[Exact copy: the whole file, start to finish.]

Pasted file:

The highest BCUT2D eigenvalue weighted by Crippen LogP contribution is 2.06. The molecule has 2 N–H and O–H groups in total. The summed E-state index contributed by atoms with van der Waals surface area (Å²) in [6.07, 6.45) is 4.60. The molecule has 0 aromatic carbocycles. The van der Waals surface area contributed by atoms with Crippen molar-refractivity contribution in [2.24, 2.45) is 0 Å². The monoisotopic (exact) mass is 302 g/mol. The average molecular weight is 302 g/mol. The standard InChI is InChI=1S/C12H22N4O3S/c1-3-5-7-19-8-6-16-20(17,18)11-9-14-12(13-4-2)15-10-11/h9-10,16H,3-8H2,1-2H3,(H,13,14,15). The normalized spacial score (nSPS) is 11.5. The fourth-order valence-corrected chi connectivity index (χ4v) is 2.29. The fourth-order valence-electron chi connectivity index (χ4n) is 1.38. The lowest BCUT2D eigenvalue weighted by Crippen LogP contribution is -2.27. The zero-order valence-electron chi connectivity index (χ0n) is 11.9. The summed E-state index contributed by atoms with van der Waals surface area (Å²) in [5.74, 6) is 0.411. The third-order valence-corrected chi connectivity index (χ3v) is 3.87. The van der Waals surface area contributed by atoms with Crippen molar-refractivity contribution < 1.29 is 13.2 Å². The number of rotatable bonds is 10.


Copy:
The highest BCUT2D eigenvalue weighted by Crippen LogP contribution is 2.06. The molecule has 2 N–H and O–H groups in total. The summed E-state index contributed by atoms with van der Waals surface area (Å²) in [6.07, 6.45) is 4.60. The molecule has 0 aromatic carbocycles. The van der Waals surface area contributed by atoms with Crippen molar-refractivity contribution in [2.24, 2.45) is 0 Å². The monoisotopic (exact) mass is 302 g/mol. The average molecular weight is 302 g/mol. The standard InChI is InChI=1S/C12H22N4O3S/c1-3-5-7-19-8-6-16-20(17,18)11-9-14-12(13-4-2)15-10-11/h9-10,16H,3-8H2,1-2H3,(H,13,14,15). The normalized spacial score (nSPS) is 11.5. The fourth-order valence-corrected chi connectivity index (χ4v) is 2.29. The fourth-order valence-electron chi connectivity index (χ4n) is 1.38. The lowest BCUT2D eigenvalue weighted by Crippen LogP contribution is -2.27. The zero-order valence-electron chi connectivity index (χ0n) is 11.9. The summed E-state index contributed by atoms with van der Waals surface area (Å²) in [5.74, 6) is 0.411. The third-order valence-corrected chi connectivity index (χ3v) is 3.87. The van der Waals surface area contributed by atoms with Crippen molar-refractivity contribution < 1.29 is 13.2 Å². The number of rotatable bonds is 10.